seller financing / owner financing
As I wrote in a post yesterday, we are working with 2 very different but very similar methods.
The main point that differentiates between a finance transaction and a lease option transaction is the sale transaction.
That is, while in a finance transaction a sale is performed, in Bliss the put option is a side effect of completing the transaction.
Contract For Deed (CFD) / Land Contract
Describe the legal instrument used to make such a sale. Varies from state to state, in Ohio we work with CFDs.
So, how does it work?
We as owners of the house get into the shoes of the bank!
Anyone who has not seen The Banker a must-see movie!
We sell the property to a buyer who for various reasons can not / does not want to take a mortgage from the bank. We set a selling price, interest rate and a period for the payment schedule (amortization). At the time of signing we will receive a downpayment down payment and throughout the period we have defined we will receive regular payments. It is important to emphasize these are not rent payments and these are payments consisting of principal plus interest.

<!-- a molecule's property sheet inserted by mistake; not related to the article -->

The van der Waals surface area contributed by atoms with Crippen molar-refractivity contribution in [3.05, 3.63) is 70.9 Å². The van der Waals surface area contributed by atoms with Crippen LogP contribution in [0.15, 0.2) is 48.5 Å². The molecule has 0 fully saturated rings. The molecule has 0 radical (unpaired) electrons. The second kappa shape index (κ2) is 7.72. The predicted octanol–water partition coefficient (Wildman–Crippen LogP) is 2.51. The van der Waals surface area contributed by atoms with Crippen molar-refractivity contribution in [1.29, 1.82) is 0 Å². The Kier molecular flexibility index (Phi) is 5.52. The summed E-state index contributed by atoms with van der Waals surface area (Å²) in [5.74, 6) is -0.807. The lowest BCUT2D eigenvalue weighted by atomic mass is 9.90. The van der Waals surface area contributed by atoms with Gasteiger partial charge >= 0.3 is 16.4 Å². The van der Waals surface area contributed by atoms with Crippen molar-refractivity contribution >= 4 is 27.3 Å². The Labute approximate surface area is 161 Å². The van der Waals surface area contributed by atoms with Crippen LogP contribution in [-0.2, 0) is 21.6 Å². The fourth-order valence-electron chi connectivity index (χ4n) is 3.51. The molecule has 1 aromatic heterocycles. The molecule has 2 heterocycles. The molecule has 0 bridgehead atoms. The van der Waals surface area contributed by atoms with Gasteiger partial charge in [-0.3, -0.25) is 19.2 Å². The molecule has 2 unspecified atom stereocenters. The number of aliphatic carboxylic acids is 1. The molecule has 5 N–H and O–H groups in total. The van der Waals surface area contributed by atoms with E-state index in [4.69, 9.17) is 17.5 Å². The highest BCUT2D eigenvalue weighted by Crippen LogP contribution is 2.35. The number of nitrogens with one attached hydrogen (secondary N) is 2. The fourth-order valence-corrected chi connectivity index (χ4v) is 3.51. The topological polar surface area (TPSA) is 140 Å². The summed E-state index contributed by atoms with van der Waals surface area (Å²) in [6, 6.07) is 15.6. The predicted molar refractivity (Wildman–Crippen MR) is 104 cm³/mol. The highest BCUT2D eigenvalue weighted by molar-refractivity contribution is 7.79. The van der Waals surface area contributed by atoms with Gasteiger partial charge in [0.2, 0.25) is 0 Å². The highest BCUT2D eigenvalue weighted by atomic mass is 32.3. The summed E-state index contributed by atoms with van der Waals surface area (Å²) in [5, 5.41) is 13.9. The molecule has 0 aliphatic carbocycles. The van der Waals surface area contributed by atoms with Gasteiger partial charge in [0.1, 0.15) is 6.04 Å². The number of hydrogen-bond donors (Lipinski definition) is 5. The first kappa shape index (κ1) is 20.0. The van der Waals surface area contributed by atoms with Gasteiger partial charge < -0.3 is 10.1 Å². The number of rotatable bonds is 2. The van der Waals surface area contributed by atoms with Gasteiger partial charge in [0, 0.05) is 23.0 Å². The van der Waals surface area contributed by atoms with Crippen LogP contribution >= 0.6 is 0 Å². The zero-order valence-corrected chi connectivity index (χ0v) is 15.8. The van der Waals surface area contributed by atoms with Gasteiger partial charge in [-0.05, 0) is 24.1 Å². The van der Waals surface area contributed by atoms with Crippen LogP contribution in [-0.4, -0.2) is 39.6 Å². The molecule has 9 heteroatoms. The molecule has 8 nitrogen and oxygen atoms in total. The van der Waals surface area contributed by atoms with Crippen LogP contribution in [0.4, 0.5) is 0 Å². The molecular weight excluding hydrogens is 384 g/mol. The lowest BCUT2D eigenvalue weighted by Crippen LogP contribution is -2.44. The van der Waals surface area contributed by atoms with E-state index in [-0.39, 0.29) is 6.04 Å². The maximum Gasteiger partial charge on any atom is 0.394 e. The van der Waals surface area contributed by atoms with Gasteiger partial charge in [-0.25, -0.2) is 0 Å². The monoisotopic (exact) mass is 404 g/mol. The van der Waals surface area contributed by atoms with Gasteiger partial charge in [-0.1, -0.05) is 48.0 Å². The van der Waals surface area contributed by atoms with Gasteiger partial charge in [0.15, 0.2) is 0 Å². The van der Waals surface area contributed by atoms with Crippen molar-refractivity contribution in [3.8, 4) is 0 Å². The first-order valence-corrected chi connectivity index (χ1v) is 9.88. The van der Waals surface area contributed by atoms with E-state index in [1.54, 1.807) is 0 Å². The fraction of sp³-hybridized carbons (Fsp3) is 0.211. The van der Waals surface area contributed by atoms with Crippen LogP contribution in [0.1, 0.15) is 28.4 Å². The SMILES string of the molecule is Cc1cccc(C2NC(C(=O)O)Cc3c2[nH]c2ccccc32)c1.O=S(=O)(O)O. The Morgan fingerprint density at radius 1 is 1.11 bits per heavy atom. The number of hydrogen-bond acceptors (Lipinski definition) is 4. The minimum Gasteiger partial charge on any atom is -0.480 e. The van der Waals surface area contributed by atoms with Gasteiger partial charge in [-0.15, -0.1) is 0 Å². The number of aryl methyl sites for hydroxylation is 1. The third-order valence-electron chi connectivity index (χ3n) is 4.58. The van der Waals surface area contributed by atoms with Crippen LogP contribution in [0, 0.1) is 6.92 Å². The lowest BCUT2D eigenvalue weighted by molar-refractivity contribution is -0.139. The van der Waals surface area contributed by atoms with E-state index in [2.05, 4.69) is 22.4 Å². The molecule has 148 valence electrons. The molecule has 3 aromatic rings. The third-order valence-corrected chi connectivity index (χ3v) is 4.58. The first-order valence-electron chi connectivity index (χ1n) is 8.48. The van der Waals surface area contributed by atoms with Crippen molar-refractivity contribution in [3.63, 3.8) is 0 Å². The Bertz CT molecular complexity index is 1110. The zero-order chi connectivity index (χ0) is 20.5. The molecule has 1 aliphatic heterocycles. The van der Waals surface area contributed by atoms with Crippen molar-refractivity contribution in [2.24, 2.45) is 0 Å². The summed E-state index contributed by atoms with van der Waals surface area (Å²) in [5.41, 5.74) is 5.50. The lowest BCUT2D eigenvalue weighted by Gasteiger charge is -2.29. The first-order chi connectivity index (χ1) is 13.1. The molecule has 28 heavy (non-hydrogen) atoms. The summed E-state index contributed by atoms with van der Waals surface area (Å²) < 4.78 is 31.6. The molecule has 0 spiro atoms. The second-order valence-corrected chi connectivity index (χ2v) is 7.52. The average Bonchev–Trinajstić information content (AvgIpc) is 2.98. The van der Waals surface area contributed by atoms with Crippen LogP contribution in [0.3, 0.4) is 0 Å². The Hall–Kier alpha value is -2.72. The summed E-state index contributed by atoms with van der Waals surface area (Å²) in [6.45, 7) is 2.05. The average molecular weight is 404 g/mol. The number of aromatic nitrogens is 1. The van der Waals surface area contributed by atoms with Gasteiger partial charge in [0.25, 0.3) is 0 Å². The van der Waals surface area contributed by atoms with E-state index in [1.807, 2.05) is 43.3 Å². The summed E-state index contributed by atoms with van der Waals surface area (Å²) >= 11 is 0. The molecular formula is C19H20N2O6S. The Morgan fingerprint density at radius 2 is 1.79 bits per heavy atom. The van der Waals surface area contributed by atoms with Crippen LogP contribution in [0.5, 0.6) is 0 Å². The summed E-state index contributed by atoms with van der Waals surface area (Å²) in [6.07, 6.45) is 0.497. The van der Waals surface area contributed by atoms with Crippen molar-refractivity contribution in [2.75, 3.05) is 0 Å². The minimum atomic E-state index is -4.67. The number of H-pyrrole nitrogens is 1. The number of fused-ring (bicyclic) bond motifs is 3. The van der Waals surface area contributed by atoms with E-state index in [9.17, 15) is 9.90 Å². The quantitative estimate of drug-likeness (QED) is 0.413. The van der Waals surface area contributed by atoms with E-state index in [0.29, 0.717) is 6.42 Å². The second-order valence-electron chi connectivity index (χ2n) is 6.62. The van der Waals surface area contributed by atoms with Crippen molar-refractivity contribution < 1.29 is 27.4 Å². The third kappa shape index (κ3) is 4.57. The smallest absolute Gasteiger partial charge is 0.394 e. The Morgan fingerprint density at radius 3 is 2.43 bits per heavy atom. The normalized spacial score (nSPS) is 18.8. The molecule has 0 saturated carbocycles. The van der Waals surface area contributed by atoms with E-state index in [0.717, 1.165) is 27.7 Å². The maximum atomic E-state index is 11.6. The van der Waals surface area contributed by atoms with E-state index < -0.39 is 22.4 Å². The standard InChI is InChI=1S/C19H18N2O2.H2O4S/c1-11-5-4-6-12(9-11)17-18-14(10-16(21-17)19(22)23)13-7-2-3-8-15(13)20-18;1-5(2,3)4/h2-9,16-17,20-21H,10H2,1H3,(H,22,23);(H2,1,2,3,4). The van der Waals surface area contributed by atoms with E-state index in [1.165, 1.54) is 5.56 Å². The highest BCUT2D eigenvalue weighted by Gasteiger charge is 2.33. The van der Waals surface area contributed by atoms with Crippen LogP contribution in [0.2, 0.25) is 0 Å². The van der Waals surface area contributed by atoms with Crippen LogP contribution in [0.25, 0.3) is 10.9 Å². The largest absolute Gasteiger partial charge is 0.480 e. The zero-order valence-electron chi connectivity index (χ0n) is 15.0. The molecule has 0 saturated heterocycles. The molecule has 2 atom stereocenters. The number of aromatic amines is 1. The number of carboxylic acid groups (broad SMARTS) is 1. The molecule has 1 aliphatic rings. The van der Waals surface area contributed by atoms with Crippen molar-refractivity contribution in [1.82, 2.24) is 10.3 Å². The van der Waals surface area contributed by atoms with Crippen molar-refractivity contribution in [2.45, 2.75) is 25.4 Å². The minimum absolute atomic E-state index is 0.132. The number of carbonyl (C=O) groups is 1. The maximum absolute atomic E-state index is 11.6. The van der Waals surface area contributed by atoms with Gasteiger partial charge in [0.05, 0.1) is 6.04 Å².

Why should we do that?
Easy… to make more money! 🤑
The second reason is that we have a “garbage house” and there is no bank that will agree to finance it or approve our buyers financing in the future. Therefore, we will not be able to make a lease option.
Remember? A house is suitable for a leased option only if both conditions are met. Both buyers who want to buy and a bank that will agree to finance.
Similar to the Lease Option deal once we have made the tenant a landlord, we enjoy the same change of position and all the benefits I talked about in the previous post (I am lazy who does not remember, please return to post 3).